Patterns focuses the discussion on personal behaviors
Any direction your friend takes is great; you're following along listening, being present and curious.
Punch 2: The AWE Question - "And what else?"
Not only does asking "What else?" urge your friend or client to keep talking and self-discovering, it cleverly keeps you from not talking - not offering advice.
"You have the best intentions to stay curious and ask a few good questions. But in the moment, just as you are moving to that better way of working, the Advice Monster leaps out of the darkness and hijacks the conversation. Before you realize what's happening, your mind is turned towards finding The Answer and you're leaping in to offer ideas, suggestions and recommended ways forward." (p 60).
Happens to me every time. Stanier calls this tendency the Advice Monster. You'll have to read the book to find out more about the sneaky Advice Monster.
One other great thing about this question (other than it AWEsomely helps you stay curious and quiet), you can keep asking it until you sense there really isn't something else your discussion partner has to share.
Punch 3: The Focus Question - "What's the real challenge here for you?"
The goal of "What's the real challenge here for you?" (p 84) is to determine the real issue underlying the answers to "What's on your mind?" or "And what else?". Have you noticed that when someone asks for your thoughts about a matter, you first have to get the "stuff" out of your head about it. Maybe emotions or tangents or noisy background? I had this situation the other day. My boss asked my opinion about how a project was going and I unloaded a stream of jumbled observations and feelings before getting to the synopsis of what I wanted to share. While I wished I'd been more succinct and worked through the observations and feelings before the question was asked, I also think they needed to be verbalized to clear out space for the material opinions. The Focus Question is an impactful third punch to cut through the noise the other questions may have elicited to solidify what truly should be addressed.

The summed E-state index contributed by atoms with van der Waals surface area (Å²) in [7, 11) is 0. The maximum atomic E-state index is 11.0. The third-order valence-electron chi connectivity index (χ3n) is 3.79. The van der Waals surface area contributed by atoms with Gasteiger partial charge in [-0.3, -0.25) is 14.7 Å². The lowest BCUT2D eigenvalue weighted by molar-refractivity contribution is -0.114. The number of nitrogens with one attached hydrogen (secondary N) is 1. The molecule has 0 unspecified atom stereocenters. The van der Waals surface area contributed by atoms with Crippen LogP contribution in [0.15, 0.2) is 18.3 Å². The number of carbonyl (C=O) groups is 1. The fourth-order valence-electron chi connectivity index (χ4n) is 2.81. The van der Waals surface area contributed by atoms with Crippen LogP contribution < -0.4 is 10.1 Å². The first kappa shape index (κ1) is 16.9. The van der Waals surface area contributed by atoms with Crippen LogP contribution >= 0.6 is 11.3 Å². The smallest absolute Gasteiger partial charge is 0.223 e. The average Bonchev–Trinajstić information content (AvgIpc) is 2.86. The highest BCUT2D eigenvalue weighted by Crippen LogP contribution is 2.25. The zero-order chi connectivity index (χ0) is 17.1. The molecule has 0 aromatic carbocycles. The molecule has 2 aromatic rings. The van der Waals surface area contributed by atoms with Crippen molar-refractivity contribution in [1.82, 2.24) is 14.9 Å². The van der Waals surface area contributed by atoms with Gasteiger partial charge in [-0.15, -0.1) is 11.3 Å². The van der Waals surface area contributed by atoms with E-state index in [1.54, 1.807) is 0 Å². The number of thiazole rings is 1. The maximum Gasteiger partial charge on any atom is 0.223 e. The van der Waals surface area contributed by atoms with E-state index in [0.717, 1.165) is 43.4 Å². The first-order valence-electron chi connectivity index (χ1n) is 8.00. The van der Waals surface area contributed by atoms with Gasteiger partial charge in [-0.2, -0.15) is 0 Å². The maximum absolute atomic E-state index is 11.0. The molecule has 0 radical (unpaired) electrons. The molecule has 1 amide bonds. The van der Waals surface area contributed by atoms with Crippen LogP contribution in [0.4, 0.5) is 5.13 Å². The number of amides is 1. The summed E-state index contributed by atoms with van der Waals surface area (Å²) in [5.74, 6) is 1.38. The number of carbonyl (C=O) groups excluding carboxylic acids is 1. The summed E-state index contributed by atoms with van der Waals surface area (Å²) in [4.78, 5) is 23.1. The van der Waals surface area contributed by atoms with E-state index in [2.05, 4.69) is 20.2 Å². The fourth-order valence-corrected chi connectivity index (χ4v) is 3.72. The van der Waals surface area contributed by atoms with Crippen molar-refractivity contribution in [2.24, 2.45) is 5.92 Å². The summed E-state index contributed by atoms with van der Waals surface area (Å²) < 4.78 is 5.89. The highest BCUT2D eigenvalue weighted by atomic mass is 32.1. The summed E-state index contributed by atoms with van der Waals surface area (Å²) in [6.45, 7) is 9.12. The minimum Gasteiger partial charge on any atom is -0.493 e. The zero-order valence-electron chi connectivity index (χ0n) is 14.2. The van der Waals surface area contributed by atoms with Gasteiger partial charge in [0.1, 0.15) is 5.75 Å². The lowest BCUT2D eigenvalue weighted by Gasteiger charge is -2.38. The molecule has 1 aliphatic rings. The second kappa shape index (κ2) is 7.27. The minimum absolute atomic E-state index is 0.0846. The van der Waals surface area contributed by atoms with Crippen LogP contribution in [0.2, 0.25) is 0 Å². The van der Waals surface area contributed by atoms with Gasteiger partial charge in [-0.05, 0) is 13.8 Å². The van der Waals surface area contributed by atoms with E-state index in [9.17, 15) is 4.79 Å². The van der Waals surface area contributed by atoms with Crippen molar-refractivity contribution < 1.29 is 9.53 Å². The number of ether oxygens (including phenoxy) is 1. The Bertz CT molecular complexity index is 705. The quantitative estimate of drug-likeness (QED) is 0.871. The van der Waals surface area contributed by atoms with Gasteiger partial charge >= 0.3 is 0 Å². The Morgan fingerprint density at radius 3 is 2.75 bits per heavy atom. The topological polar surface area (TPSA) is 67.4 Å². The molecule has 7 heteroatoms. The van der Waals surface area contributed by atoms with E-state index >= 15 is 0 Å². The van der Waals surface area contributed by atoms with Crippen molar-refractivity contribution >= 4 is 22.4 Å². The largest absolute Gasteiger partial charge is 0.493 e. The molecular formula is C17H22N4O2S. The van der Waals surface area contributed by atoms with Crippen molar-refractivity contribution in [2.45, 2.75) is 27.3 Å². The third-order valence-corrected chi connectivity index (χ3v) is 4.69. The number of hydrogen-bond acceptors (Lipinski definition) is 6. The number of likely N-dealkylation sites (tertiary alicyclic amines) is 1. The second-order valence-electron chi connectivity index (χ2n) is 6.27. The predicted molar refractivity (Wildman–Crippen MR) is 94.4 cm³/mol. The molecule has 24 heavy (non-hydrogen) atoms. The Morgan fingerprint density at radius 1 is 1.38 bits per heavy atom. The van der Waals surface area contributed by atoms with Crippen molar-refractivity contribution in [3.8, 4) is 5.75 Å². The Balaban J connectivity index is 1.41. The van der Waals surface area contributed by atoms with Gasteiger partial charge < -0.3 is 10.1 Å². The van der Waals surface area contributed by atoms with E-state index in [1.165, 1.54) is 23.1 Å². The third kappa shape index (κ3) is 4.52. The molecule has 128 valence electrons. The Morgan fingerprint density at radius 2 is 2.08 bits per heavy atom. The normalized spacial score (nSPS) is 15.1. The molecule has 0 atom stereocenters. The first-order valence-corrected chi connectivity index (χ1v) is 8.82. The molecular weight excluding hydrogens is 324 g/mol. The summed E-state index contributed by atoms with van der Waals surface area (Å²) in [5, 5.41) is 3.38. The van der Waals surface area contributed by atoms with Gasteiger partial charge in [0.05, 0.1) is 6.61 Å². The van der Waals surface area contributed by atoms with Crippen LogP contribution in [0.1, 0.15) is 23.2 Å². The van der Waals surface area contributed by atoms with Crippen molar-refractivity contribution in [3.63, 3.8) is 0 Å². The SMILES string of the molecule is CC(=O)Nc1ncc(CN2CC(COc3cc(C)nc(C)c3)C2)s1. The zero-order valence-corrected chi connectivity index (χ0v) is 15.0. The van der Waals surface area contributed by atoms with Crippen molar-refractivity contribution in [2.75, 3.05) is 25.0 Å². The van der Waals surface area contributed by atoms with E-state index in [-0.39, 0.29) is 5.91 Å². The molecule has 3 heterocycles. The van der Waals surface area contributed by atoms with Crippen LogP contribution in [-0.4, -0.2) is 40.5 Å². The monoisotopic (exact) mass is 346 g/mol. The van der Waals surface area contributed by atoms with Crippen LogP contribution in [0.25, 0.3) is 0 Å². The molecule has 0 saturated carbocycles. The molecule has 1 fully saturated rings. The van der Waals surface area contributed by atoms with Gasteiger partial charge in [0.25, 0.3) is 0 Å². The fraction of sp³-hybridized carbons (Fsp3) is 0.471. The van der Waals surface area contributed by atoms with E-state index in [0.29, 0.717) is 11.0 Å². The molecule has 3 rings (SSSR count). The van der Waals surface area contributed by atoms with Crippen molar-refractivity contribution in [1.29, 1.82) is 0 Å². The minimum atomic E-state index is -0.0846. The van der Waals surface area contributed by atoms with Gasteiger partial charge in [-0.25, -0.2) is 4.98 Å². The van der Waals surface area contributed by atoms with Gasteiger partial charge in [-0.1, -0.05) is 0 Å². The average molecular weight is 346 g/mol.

I will be practicing this combination of questions as I support my team members, customers and friends. And I'm hoping to report that my Advice Monster does not hijack the conversation and I do a better job of listening and supporting.
Your Next Steps
Stanier shares some excellent resources on The Coaching Habit website. Specifically, check out the video on How to Help Your Team Find Focus. It's an excellent overview of the concepts in the 1 - 2 - 3 punch of the first three questions in The Coaching Habit.
1 - 2 - 3 Punch Next Steps for You:
Give these three questions a try the next time a customer, friend or peer approaches you about an issue. Tame that Advice Monster and tune in your listening skills.
Buy the book and read it. It's a good investment of time.
Leave us a comment on how this coaching approach worked for you and/or how you've fit these three questions into your role in talent development.
Keep reading and learning! I look forward to hearing how you apply Coach Stanier's advice to increase your talent impact.
Stanier, Michael Bungay. The Coaching Habit: Say Less, Ask More & Change the Way You Lead Forever. Toronto, Canada: Box of Crayons Press. 2016.